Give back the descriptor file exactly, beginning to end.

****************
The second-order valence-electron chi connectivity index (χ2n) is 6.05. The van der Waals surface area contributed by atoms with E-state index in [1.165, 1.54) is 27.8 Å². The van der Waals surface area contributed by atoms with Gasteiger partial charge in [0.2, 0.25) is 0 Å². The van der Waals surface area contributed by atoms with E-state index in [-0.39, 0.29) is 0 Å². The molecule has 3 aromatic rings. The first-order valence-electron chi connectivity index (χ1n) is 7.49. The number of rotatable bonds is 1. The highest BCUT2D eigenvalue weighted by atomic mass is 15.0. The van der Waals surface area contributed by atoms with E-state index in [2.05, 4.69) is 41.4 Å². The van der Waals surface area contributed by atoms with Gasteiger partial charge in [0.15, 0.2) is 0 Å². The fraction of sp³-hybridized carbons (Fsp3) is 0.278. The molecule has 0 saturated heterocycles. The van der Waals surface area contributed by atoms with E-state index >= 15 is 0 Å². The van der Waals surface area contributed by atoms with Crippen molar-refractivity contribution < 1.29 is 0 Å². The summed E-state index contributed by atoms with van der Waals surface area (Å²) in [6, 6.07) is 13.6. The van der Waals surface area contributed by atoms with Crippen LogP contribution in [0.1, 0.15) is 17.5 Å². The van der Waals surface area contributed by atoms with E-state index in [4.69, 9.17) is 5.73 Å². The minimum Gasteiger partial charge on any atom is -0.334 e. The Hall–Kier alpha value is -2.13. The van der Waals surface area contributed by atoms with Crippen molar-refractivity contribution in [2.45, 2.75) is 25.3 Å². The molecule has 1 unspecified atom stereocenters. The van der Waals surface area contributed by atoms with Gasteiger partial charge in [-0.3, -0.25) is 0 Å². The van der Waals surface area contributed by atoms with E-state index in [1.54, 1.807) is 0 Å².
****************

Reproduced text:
The second-order valence-electron chi connectivity index (χ2n) is 6.05. The van der Waals surface area contributed by atoms with E-state index in [1.165, 1.54) is 27.8 Å². The van der Waals surface area contributed by atoms with Gasteiger partial charge in [0.2, 0.25) is 0 Å². The van der Waals surface area contributed by atoms with E-state index in [-0.39, 0.29) is 0 Å². The molecule has 3 aromatic rings. The first-order valence-electron chi connectivity index (χ1n) is 7.49. The number of rotatable bonds is 1. The highest BCUT2D eigenvalue weighted by atomic mass is 15.0. The van der Waals surface area contributed by atoms with E-state index in [2.05, 4.69) is 41.4 Å². The van der Waals surface area contributed by atoms with Gasteiger partial charge in [0.15, 0.2) is 0 Å². The fraction of sp³-hybridized carbons (Fsp3) is 0.278. The molecule has 0 saturated heterocycles. The van der Waals surface area contributed by atoms with E-state index >= 15 is 0 Å². The van der Waals surface area contributed by atoms with Crippen molar-refractivity contribution < 1.29 is 0 Å². The summed E-state index contributed by atoms with van der Waals surface area (Å²) in [6, 6.07) is 13.6. The van der Waals surface area contributed by atoms with Crippen LogP contribution in [0.1, 0.15) is 17.5 Å². The van der Waals surface area contributed by atoms with E-state index in [4.69, 9.17) is 5.73 Å². The minimum Gasteiger partial charge on any atom is -0.334 e. The Hall–Kier alpha value is -2.13. The van der Waals surface area contributed by atoms with Crippen molar-refractivity contribution in [2.45, 2.75) is 25.3 Å². The molecule has 1 unspecified atom stereocenters. The van der Waals surface area contributed by atoms with Gasteiger partial charge in [-0.3, -0.25) is 0 Å². The van der Waals surface area contributed by atoms with E-state index in [1.54, 1.807) is 0 Å².